Playing, Studying and Designing Games

20121209-124333.jpgI’ve been searching for a book like this one for a while. A comprehensive overview of game play, academic research, application of games in all sorts of learning situations, lots of ideas and examples written in a fast-paced format filled with examples, illustrations and recommendations for further investigation. Give Bloomsburg University professor Karl M. Kapp the full one- thousand points for a terrific, accessible, smart book, but deduct a few points from the publisher’s total because the appealing title, The Gamification of Learning and Instruction isn’t really what this book is about…mostly, Kapp is writing about game design and not gamification.

What’s the difference? Well, that’s precisely the kind of issue that the professor addresses. Turns out, the distinction matters.

I like this definition of a game, provided by Raph Koster in a Theory of Fun and quoted by Kapp;


a game is a system in which players engage in an abstract challenge, defined by rules, that results in a quantifiable outcome often soliciting an emotional reaction.

Kapp attempts to define gamification as:

…using game-based mechanics, aesthetics, and game thinking to engage people, motivate action, promote learning, and solve problems.

In short, gamification seems to be game design with a pro-social purpose.

Certainly, the book is filled with examples of purpose-built games for use in elementary school classrooms, training for firefighters, process improvement instruction, road safety, medical operations, and so on.

Most of the book is about game design, and associated psychology. Some examples:

When designing to teach high-level skills and high-order thinking, as applied to teaching leadership talent, it’s important to focus on ultra-quick decision making, the split-second shifts that a leader must make when considering and sometimes over-riding consensus, the encouragement of risk-taking for greater success, and thinking about leadership not as a role but as a task that can be passed among team members as the situation requires. The overarching idea here is “game thinking” – shorthand for an immersive environment in which real-life is reshaped to emphasize specific issues and de-emphasize others.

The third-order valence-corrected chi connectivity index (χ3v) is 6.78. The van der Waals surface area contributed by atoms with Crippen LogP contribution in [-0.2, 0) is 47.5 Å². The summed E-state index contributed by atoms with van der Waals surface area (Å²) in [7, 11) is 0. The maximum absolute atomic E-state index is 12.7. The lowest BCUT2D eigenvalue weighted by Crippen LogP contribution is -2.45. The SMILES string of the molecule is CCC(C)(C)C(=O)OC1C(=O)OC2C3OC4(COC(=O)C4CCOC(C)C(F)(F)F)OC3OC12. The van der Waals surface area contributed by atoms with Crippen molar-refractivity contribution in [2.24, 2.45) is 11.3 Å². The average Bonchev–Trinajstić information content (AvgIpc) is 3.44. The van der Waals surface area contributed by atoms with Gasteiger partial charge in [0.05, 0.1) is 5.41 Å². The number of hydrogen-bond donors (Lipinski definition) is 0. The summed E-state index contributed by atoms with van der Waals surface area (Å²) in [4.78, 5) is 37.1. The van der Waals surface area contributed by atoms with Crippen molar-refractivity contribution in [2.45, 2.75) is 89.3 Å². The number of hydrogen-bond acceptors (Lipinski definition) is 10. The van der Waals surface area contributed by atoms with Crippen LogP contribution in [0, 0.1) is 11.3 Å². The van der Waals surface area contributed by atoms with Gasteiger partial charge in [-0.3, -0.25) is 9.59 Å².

I appreciated Kapp’s recap of Man, Play, and Games by the French philosopher, Roger Caillois. It was Caillois who identified for types of games: Agôn (competition), Alea (chance), Mimicary (simulation, role play) and Ilinx (state of dizziness and disorder). The last of these, Ilinx, is “the pursuit of vertigo, and trying to destroy the stability of perception”–children spinning around, and mountain climbing are examples.

There is a rundown on studies by serious researchers that suggest a string connection between games and learning, most with small sample sizes and narrow perspectives. To a greater extent than we may wish to admit, the connections between games, intent and measurement are young. We’re all learning what all of this means, and, in a world where digital engagement can be so closely aligned with learning, what it’s all going to mean as schools, K-12 education, and adult learning take their rightful place in the 21st century.

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